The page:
Normal and Leukemic Hematopoietic Cells Niche
Pp. 3-9 (7)
Eduardo Magalhaes Rego and Mirela de Barros Tamarozzi
The fate of hematopoietic stem cells (HSCs) is largely regulated by interactions with the bone
marrow environment. In the bone marrow, multiple stem cell niches have been proposed to control different
stem cell behaviors, including mobilization, circulation and homing. Currently, the hematopoietic niche is
conceptually divided into an osteoblastic niche (located near osteoblasts) and a vascular niche (near the
sinusoids). It has been suggested that the osteoblastic niche is responsible for retain stem cells in a quiescent
state maintaining a sufficient stem cells number while the vascular niche has an important role in supporting
proliferation, differentiation, and transendothelial migration of HSCs. These niche’s functions are controlled
by multiple signaling and adhesion molecules. Leukemic stem cells (LSC) are derived from HSCs or
proliferating progenitor cells through the acquisition of stem cell properties including the ability to selfrenewal.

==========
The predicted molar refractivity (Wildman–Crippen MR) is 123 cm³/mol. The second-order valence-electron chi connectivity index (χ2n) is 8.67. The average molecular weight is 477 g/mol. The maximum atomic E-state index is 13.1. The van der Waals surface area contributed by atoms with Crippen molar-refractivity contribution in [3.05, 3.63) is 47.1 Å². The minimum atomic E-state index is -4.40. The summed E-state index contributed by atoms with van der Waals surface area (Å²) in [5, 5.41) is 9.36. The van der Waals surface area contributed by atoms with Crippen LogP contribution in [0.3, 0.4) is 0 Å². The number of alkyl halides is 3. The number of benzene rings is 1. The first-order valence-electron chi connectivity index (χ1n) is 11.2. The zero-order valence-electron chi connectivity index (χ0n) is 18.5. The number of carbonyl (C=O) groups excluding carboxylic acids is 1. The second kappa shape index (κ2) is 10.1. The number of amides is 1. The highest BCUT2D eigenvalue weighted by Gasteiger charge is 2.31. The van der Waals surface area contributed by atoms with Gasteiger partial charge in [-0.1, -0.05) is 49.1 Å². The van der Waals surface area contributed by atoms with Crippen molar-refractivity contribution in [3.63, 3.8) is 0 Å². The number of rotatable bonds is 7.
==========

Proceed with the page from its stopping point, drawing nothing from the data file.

Similar to normal HSCs, LSCs depend upon interactions within a specific niche to maintain and to
support cell growth. This review addresses the interactions between HSC and LSC with their
microenvironment, exploring mechanisms that regulate normal and malignant hematopoiesis.
Hematopoietic Stem Cells (HSCs), Normal HSC, HSC Progeny, Hematopoietic Progenitors,
KIT ligand, Mesenchymal Stem Cells (MSCs), BM HSC, Leukemia Stem Cells, SLAM family, Acute
Department of Internal Medicine, National Institute of Science and Technology on Cell Based Therapy. Medical School of Ribeirao Preto, University of Sao Paulo. Av. Bandeirantes, 3900, CEP 14049- 900, Ribeirao Preto, SP, Brazil.